In another aspect, an approach and landing system for an air vehicle is provided. The approach and landing system comprises an inertial data source configured to provide a position of the air vehicle, a radar system configured to scan the environment forward of the air vehicle, a database of terrain features including a location for each terrain feature stored in the database, and a processing device. The processing device is programmed to match terrain features from a radar scan of the forward environment with terrain features in the database to monitor and refine the position of the air vehicle received from the inertial data source.
The herein described methods and systems synthesize glide slope and azimuth (localizer) data equivalent to that of a category III instrument landing system by using a radar system to validate, refine the accuracy of, and ensure the integrity of the aircraft positioning data provided by GPS and inertial reference systems.
In one embodiment, GNSS receiver 52 is augmented with one or more of a space based augmentation system (SBAS) and a ground based augmentation system (GBAS), as further described below. GNSS, of which the global positioning system (GPS) is one example, is a satellite-based navigation system made up of a network of satellites placed into orbit. GNSSs work anywhere and in any weather conditions. The satellites circle the earth in a very precise orbit and transmit signal information to earth. The GNSS receiver 52 compares the time a signal was transmitted by a satellite with the time it was received. The time difference tells the GNSS receiver how far it is from the satellite. Using time difference data from several satellites, the receiver is capable of determining it's position. GNSS receivers (e.g., GNSS receiver 52) take the information received from the satellites and use triangulation to calculate an exact location of the receiver.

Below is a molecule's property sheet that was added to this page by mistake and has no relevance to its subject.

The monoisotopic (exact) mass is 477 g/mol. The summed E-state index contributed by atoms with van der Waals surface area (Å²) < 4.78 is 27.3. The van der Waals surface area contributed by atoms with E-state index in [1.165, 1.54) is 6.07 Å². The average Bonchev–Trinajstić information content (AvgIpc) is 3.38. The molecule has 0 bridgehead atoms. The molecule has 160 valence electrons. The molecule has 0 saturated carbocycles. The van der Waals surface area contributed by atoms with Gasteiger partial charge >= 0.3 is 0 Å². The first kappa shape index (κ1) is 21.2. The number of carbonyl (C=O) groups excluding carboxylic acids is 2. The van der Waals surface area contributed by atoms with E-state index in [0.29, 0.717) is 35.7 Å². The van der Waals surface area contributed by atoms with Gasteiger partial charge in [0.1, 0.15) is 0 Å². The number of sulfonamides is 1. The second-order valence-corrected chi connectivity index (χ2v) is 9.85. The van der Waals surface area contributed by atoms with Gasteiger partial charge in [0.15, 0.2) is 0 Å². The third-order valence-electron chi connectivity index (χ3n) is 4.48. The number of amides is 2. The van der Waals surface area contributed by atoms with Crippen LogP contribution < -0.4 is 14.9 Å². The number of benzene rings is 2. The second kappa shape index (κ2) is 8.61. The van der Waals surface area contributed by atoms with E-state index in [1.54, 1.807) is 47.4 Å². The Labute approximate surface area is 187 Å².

However, there are sources of inaccuracy when utilizing GNSS to determine a position. The satellite signal slows as it passes through the ionosphere and troposphere, though the GNSS is configured to calculate an average amount of delay to partially correct for this type of error. Multipath GNSS signals occur when the GNSS signal is reflected off objects before it reaches the receiver, increasing the travel time of the signal. A clock of the GNSS receiver is not as accurate as the atomic clocks onboard the GNSS satellites. Ephemeris errors are inaccuracies in the satellite's reported location. The number of satellites from which signals are being received also has an impact on the accuracy of the reported position. The more satellites a GNSS receiver can receive signals from, the better the accuracy in the reported position.
Satellite based augmentation systems (SBASs), of which the wide area augmentation system (WAAS) is one example, include a number of dispersed ground reference stations that monitor GNSS satellite data. In one embodiment, a smaller number of master stations collect data from the reference stations and create a GNSS correction message. The correction message provides adjustment data for GNSS satellite orbit and clock drift in addition to signal delays caused by the atmosphere and ionosphere. The correction message from each master station is broadcast through one or more geostationary satellites which are fixed in position over the equator. The correction message is in a format that is compatible with basic GNSS signal structure, therefore, any SBAS-enabled GNSS receiver is capable of receiving and utilizing the correction message.